However, this year's Summit did have something new: a substantially expanded selection of Belgian beers (both bottled and on tap) at several stalls. Also new were some of the more famous and innocuous Mexican lagers, such as Tecate, Corona, and Pacifico, promoted by a lively crew of young women; Kumamoto Craft Beer; and a large, busy stall staffed by Nishinomiya's Beer Cafe Barley, which provided an extensive range of German wheat beers.
Standouts that I managed to sample included A.J.I. Brewery (Osaka) Double IPA, and Hitachino Nest (Ibaraki) 8% XH Belgian strong ale, and the massively hopped Swan Lake (Niigata) IPA. Swan Lake regularly wins medals at the World Beer Cup for their porter, and the newer IPA seems a likely candidate for future honors.
There was also a degree of fairly wacky experimentation in the now-venerable tradition of Japanese happoshu, including a grape-flavored brew and a 14% strawberry-based one. Perhaps these are for the girls? Well, the woman I was with quickly turned up her nose at the grape one; we didn't even consider tasting the strawberry.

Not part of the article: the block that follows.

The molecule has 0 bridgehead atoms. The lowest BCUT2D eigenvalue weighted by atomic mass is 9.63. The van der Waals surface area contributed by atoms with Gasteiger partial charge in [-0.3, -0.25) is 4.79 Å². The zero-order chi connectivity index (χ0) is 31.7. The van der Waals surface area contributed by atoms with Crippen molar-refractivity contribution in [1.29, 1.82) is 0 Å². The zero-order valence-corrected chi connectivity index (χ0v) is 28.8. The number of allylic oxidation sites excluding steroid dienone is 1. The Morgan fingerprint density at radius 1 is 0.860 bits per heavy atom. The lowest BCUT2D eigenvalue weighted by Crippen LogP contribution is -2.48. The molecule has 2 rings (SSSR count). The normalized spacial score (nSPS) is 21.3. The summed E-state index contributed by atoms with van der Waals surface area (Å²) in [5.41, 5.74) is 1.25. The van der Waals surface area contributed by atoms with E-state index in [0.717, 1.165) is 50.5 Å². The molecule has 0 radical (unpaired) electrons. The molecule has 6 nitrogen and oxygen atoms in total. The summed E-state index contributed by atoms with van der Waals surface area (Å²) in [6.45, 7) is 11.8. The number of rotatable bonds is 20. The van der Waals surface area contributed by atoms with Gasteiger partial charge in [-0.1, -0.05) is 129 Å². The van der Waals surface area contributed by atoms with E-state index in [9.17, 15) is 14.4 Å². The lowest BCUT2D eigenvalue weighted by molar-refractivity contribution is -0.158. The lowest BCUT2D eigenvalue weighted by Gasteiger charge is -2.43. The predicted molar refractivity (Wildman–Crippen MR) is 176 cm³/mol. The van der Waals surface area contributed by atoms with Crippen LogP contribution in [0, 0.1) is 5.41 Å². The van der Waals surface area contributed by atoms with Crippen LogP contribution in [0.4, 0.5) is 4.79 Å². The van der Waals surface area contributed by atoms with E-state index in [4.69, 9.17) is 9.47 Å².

This year's biggest disappointment, however, was there was no chance to sample the full range of the annual JCBA (Japan Craft Brewers' Association) Beer Cup competition winners. In past years, a formidable line-up of mini-kegs containing many of the gold, silver, and bronze medal winners was available for sampling. Comparing the top entries in each category was, for me at least, the best part of the entire event. However, this year's JCBA competition was apparently held in May, and so only a small selection of the winning brews were available, and those only in bottles. They were submerged in three large tubs of ice water, and organized by price (500, 700 and 1,200 yen) rather than by style or by any other logical arrangement. Finding something worth tasting required pulling out near-freezing bottles one by one and examining the dripping labels.